360 MALL commences massive expansion project to enrich its success in Kuwait
from Gulf News 24/7:
The massive expansion of 360 MALL, Kuwait’s iconic shopping destination, has commenced through the development of the new state-of-the-art Sheikh Jaber Al Abdullah Al Jaber Al Sabah International Tennis Complex, which will put Kuwait firmly on the world’s professional tennis map.
The newly expanded mall with the tennis complex is expected to open doors by 2019. The expansion will build on the huge success and identity of the existing 360 MALL with an added offering which includes sports, entertainment, a hotel, and additional shopping. The mall is owned by a subsidiary of Tamdeen Shopping Centers Company, one of the Tamdeen Holding Group of Companies.
"This will be the first time in the world that retail, sports and entertainment come together under one roof and on this scale. When the expansion work is complete, 360 MALL will be further enhanced and together with the tennis complex will become a landmark in Kuwait. We aim to promote the very best brands from around the world under one roof whilst simultaneously encouraging a healthier and more active lifestyle for Kuwait residents."—Mohammad Al Marzouq Keep reading...
Former Australian Prime Mininster Paul Keating Speaks about Barangaroo, working with PWP, and more
How Paul Keating saved Barangaroo headland park on Sydney Harbour
from The Australian:
The newly opened Barangaroo headland park is the first stage of a $6 billion, three-tiered 22ha development rivalling megaprojects such as London’s Canary Wharf, Hamburg’s HafenCity or Chicago’s Millennium Park. Hailed as a once-in-a-200-year opportunity to reclaim the prized waterfrontage, Barangaroo has haunted the imagination of this big-picture man for more than 15 years. ...
Once the headland park was won [Keating] spent “hundreds of hours” with American landscape architect Peter Walker, who links the “naturalistic” philosophy behind this new public space to Frederick Law Olmsted’s design for Central Park in New York. When Walker described Keating as “the client” in a media interview, the Barangaroo Delivery Authority stepped in swiftly to correct him. Walker laughs at the slap and goes one better: “He’s the king.” Keep reading...
University of Austin Speedway Mall Renovation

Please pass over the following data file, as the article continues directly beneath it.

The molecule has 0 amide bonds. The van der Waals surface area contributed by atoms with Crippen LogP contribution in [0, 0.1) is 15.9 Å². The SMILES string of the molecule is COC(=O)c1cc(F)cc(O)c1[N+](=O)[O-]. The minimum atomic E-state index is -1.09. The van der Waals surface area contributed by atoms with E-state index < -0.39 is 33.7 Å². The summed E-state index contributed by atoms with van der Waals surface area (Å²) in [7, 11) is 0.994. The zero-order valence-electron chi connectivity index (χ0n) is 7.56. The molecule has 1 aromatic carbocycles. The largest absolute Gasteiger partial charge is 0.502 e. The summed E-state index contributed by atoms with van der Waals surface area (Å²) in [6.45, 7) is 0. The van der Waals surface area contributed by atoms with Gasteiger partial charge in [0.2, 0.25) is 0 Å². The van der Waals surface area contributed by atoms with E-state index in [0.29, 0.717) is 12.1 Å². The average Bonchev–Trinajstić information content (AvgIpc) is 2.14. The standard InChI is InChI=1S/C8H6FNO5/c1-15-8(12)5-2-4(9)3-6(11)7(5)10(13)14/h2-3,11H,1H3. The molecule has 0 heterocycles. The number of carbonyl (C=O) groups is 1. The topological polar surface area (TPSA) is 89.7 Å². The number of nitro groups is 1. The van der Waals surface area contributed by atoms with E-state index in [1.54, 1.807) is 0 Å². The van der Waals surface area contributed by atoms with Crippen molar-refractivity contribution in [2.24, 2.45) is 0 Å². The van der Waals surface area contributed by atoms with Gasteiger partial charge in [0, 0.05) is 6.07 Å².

Four Things to Know About the Changes Coming to Speedway
As any UT student will tell you, crossing Speedway Avenue during the change of classes is akin to playing a game of Frogger. Throngs of students walking to class jockey for space with speedy cyclists and cars inching their way through the crosswalks. This half-mile stretch of road runs through the center of the UT campus, and it’s one of the most congested spots on the Forty Acres.
That’s why next month, the university will begin a $36-million, two-year renovation that will turn the area into a pedestrian mall. Here’s what you need to know about this major campus construction project.
1. It has a yellow-brick road and a green philosophy. Keep reading...
Associate Brian Gillet reveals Speedway Mall renovation designs at UT Austin
Speedway Mall renovation project presented to students, public
from The Daily Texan:
The Speedway Mall renovation project, a long-standing goal for several UT presidents, was presented to students and the general public in a meeting Monday.
After years of planning and revisions, a final version of the Walker plan, designed by landscape architecture firm Peter Walker and Partners, was approved to move forward in May this year. According to the current plan, construction will be done in a series of five stages, beginning in October and concluding in December 2017. There will be a 20 percent decrease in paved areas and a 20 percent increase in planted areas to improve aesthetics and mobility while maintaining room for vehicles, bikes and pedestrians, according to the plan. Keep reading...